BATON ROUGE, La. — The wife of Republican U.S. Rep. Charles Boustany is defending him against prostitution allegations raised in a new book, describing “false attacks” that she says are aimed at disrupting his bid for a U.S. Senate seat in Louisiana.
In an email sent to supporters Monday, Bridget Boustany suggests her husband’s opponents are spreading the information, which she called “lies.” Bridget Boustany doesn’t use the word prostitution in the email, but she talks of people who have “called his character into question.”
“He’s a good man, a loving husband, and an incredible father to our two children,” Bridget Boustany says in the email.
Boustany’s campaign confirmed the email was spurred by the book “Murder In The Bayou.”
The book by Ethan Brown — which has been circulated to reporters and others ahead of its release Tuesday — includes a chapter that claims Charles Boustany was involved with prostitutes who were killed in Jefferson Davis Parish. Brown cites multiple anonymous sources. He does not allege the congressman is involved in the slayings.
The Associated Press hasn’t been able to independently confirm the allegations. Brown said in a statement Monday: “I stand by what I reported in my book.”
The book also says a former Boustany employee was involved in the operations of a hotel allegedly frequented by the prostitutes.
Several news outlets reported the claims late last week, citing the book. Boustany’s campaign says the employee hid the hotel information from the congressman’s office and ended his job with Boustany’s office last week, and it denies that the congressman was a client of prostitutes.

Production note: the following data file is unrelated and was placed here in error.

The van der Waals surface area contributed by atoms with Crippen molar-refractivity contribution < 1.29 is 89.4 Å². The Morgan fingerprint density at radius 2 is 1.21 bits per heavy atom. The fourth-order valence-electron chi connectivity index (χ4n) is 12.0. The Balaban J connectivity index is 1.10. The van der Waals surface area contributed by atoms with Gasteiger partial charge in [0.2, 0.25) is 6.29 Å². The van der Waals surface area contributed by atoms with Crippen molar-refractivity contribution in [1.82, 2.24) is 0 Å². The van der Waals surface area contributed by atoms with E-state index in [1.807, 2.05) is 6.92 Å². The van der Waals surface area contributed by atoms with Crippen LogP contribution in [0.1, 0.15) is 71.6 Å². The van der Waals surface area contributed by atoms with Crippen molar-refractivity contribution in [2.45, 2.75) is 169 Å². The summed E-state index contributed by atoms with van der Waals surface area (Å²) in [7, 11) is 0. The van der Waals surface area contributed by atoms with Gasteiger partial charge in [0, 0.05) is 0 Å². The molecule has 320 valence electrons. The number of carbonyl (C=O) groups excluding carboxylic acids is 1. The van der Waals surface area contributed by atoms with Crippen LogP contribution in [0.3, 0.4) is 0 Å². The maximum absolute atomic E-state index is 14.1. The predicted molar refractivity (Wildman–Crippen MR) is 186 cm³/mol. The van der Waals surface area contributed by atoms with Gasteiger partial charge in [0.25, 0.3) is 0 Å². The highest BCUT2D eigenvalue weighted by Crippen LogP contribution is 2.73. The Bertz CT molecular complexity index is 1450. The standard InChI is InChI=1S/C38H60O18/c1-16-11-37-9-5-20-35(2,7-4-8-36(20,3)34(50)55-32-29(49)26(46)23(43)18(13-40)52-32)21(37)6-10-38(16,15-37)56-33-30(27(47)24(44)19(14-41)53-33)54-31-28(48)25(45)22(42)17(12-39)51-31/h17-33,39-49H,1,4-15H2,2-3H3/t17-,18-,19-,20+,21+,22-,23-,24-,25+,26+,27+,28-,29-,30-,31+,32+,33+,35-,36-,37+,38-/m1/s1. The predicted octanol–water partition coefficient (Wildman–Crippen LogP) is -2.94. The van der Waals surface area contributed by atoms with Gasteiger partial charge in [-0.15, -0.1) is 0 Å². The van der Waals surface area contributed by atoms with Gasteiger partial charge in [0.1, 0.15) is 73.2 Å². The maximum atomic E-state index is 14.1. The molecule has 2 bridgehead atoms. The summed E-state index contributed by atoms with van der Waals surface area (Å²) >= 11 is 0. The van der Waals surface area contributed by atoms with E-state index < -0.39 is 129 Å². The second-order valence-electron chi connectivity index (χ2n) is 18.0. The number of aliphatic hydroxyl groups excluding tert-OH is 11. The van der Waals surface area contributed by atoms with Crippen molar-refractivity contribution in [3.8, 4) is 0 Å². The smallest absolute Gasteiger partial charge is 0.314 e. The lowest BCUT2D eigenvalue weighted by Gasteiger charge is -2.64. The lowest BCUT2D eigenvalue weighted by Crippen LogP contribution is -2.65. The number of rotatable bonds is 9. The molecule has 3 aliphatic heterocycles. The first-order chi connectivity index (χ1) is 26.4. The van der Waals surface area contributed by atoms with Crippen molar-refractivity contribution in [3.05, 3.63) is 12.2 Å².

“These allegations are completely false and don’t even deserve a response. Dr. Boustany has a professional and personal reputation of honor and integrity. We are confident the people of Louisiana will see these lies for the political tabloid fodder they are,” campaign spokesman Jack Pandol said in a statement.
Boustany is one of 24 contenders on the Nov. 8 ballot in the U.S. Senate race, a seat that is open because Republican David Vitter — who found his bid for governor derailed in part by a prostitution scandal — isn’t running for re-election. The race has already gotten national attention in part because white supremacist David Duke is among the candidates. Several polls have shown Boustany as one of the top competitors in the race, which is expected to be decided in a Dec. 10 runoff.
In her email, Bridget Boustany talked of “false attacks aimed at bringing down a candidate who threatens to take the lead and win the race for U.S. Senate.” She also said: “Charles’ opponents have resorted to lies about him.”
Treasurer John Kennedy, the Republican front-runner in the Senate race, objected to that suggestion. Until Monday’s email from Boustany’s wife, nearly all his opponents had publicly kept quiet about the book’s claims.
“I want to be very clear that my campaign played absolutely no role in creating this story alleging Congressman Boustany’s sexual relationships with prostitutes that were later murdered, his staff’s alleged involvement in running the bar and hotel where this illicit behavior took place, or publishing the book,” Kennedy said in a statement that said the treasurer and his wife were keeping Boustany and his family “in our prayers as they deal with this.”
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The story was corrected to show the killings were in Jefferson Davis Parish.